Cervical cancer is a type of cancer that occurs in the cells of the cervix — the lower part of the uterus that connects to the vagina.
Various strains of the human papillomavirus (HPV), a sexually transmitted infection, play a role in causing most cervical cancer.
You can reduce your risk of developing cervical cancer by having screening tests and receiving a vaccine that protects against HPV infection.
Early-stage cervical cancer generally produces no signs or symptoms.
Signs and symptoms of more-advanced cervical cancer include:
•Vaginal bleeding after intercourse, between periods or after menopause
•Watery, bloody vaginal discharge that may be heavy and have a foul odor
•Pelvic pain or pain during intercourse
It isn’t clear what causes cervical cancer, but it’s certain that HPV plays a role. HPV is very common, and most people with the virus never develop cancer. This means other factors — such as your environment or your lifestyle choices — also determine whether you’ll develop cervical cancer.
•Many sexual partners.
The greater your number of sexual partners — and the greater your partner’s number of sexual partners — the greater your chance of acquiring HPV.
•Early sexual activity.
Having sex at an early age increases your risk of HPV.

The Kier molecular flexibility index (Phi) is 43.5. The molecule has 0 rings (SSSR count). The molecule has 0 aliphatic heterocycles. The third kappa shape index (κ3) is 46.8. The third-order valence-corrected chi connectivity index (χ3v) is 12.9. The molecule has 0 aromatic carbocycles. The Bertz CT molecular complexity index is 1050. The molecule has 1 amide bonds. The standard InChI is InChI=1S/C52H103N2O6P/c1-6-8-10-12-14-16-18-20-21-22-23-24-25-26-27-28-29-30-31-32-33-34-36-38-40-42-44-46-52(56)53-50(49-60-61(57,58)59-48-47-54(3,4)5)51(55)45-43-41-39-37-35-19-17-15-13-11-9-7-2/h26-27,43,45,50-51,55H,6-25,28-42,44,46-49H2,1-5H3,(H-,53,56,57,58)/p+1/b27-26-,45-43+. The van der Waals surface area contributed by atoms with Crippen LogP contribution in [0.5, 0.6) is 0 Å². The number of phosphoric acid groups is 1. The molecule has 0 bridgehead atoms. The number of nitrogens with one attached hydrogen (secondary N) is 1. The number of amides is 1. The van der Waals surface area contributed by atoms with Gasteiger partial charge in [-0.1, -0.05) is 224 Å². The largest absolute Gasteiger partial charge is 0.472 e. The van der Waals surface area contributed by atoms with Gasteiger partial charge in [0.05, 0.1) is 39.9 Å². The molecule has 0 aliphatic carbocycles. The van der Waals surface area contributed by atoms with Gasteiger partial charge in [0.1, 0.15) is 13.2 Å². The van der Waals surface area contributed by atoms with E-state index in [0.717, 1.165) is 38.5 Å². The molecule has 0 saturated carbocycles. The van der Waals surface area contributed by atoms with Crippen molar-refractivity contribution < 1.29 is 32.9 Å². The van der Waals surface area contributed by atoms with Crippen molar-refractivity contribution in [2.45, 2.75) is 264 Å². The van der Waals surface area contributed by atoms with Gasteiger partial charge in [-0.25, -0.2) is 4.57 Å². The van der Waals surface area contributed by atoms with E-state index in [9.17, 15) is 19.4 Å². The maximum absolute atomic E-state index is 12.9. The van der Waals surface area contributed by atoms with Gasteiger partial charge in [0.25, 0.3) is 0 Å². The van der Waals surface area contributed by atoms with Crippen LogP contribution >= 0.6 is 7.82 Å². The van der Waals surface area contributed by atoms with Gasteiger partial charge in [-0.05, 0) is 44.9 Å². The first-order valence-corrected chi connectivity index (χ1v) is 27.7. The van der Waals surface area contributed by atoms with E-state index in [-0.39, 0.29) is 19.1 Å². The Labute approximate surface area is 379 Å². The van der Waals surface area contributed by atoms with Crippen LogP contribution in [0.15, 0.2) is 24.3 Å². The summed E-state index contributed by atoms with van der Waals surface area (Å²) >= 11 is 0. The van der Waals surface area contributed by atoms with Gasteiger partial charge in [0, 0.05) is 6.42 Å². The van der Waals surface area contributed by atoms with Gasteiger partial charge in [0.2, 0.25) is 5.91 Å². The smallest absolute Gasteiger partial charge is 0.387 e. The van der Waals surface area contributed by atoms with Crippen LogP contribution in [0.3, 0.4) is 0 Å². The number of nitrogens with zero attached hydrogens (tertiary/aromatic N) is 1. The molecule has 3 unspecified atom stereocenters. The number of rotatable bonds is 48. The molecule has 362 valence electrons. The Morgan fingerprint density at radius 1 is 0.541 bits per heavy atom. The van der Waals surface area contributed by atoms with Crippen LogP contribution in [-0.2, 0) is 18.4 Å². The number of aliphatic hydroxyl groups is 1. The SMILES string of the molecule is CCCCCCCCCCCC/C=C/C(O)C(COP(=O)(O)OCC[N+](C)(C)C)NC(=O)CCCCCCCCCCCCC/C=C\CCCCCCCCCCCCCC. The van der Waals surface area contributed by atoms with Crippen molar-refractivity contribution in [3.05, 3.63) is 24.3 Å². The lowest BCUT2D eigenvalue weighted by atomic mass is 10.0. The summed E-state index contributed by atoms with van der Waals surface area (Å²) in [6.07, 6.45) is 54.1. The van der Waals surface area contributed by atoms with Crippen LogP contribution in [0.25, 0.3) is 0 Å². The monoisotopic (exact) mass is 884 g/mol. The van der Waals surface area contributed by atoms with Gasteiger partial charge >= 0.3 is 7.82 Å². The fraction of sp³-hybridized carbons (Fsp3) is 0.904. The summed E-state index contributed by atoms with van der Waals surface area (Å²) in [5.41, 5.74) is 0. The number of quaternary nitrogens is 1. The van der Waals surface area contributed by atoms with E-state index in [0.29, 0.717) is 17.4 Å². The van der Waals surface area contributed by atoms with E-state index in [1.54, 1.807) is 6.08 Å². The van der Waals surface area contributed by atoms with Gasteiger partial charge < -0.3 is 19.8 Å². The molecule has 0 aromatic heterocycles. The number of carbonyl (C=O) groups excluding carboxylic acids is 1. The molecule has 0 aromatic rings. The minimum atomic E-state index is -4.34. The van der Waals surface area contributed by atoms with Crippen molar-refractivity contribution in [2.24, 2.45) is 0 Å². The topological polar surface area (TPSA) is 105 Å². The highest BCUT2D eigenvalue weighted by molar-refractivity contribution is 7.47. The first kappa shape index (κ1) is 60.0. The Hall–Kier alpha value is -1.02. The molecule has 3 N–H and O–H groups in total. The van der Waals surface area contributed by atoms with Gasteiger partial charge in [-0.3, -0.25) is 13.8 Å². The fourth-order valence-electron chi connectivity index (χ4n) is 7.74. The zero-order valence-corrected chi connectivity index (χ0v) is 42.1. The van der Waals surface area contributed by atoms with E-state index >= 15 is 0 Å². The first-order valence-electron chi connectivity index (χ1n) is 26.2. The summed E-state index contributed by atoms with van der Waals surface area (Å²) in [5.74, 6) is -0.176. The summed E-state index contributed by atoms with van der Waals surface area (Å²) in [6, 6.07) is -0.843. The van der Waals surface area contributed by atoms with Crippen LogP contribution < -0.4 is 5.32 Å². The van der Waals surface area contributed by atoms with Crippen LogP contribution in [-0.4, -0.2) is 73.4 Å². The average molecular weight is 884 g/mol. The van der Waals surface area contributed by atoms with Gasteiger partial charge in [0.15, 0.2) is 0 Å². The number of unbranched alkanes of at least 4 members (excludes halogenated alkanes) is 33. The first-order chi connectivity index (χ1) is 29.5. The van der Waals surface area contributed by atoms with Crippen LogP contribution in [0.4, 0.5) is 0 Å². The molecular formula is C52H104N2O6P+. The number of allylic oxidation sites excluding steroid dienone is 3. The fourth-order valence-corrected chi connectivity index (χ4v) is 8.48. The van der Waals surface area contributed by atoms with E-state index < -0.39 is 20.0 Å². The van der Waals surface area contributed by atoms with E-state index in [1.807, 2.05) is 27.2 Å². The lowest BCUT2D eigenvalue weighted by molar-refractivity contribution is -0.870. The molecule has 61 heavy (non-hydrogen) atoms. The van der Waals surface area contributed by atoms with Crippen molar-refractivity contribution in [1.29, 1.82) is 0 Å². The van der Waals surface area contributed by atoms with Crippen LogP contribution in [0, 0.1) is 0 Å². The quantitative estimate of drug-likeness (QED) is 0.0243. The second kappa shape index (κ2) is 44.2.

•Other sexually transmitted infections (STIs).
Having other STIs — such as chlamydia, gonorrhea, syphilis and HIV/AIDS — increases your risk of HPV.
•A weakened immune system.
You may be more likely to develop cervical cancer if your immune system is weakened by another health condition and you have HPV.
Smoking is associated with squamous cell cervical cancer.
Screening tests can help detect cervical cancer and precancerous cells that may one day develop into cervical cancer. Most guidelines suggest beginning screening for cervical cancer and precancerous changes at age 21.
Screening tests include:
Pap smear test. During a Pap test, your doctor scrapes and brushes cells from your cervix, which are then examined in a lab for abnormalities.
A Pap test can detect abnormal cells in the cervix, including cancer cells and cells that show changes that increase the risk of cervical cancer.
HPV DNA test. The HPV DNA test involves testing cells collected from the cervix for infection with any of the types of HPV that are most likely to lead to cervical cancer.
•To cut away the cancer only
•To remove the cervix
•To remove the cervix and uterus
°Ask your doctor about the HPV vaccine and whether it is appropriate for you. Receiving a vaccination to prevent HPV infection may reduce your risk of cervical cancer and other HPV-related cancers.
•Have routine Pap tests. Pap tests can detect precancerous conditions of the cervix, so they can be monitored or treated in order to prevent cervical cancer. Most medical organizations suggest beginning routine Pap tests at age 21 and repeating them every few years.
•Practice safe sex. Reduce your risk of cervical cancer by taking measures to prevent sexually transmitted infections, such as using a condom every time you have sex and limiting the number of sexual partners you have.
•Don’t smoke. If you don’t smoke, don’t start. If you do smoke, talk to your doctor about strategies to help you quit.
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